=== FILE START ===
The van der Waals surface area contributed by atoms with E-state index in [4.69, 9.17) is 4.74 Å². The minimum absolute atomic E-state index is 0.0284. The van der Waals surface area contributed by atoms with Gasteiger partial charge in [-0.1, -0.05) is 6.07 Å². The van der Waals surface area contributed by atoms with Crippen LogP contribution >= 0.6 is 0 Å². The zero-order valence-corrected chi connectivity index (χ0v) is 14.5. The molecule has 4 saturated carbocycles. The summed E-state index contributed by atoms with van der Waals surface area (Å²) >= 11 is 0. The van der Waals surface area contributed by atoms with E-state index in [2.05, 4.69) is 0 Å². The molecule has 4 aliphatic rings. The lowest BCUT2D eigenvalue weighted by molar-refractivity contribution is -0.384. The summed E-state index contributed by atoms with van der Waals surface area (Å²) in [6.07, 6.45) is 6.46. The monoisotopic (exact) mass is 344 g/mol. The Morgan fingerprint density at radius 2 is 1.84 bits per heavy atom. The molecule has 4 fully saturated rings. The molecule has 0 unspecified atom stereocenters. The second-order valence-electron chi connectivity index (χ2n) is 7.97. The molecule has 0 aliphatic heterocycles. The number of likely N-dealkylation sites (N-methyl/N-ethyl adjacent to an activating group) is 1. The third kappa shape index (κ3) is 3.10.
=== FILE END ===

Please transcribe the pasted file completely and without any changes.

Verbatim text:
The van der Waals surface area contributed by atoms with E-state index in [4.69, 9.17) is 4.74 Å². The minimum absolute atomic E-state index is 0.0284. The van der Waals surface area contributed by atoms with Gasteiger partial charge in [-0.1, -0.05) is 6.07 Å². The van der Waals surface area contributed by atoms with Crippen LogP contribution >= 0.6 is 0 Å². The zero-order valence-corrected chi connectivity index (χ0v) is 14.5. The molecule has 4 saturated carbocycles. The summed E-state index contributed by atoms with van der Waals surface area (Å²) >= 11 is 0. The van der Waals surface area contributed by atoms with E-state index in [2.05, 4.69) is 0 Å². The molecule has 4 aliphatic rings. The lowest BCUT2D eigenvalue weighted by molar-refractivity contribution is -0.384. The summed E-state index contributed by atoms with van der Waals surface area (Å²) in [6.07, 6.45) is 6.46. The monoisotopic (exact) mass is 344 g/mol. The Morgan fingerprint density at radius 2 is 1.84 bits per heavy atom. The molecule has 4 fully saturated rings. The molecule has 0 unspecified atom stereocenters. The second-order valence-electron chi connectivity index (χ2n) is 7.97. The molecule has 0 aliphatic heterocycles. The number of likely N-dealkylation sites (N-methyl/N-ethyl adjacent to an activating group) is 1. The third kappa shape index (κ3) is 3.10.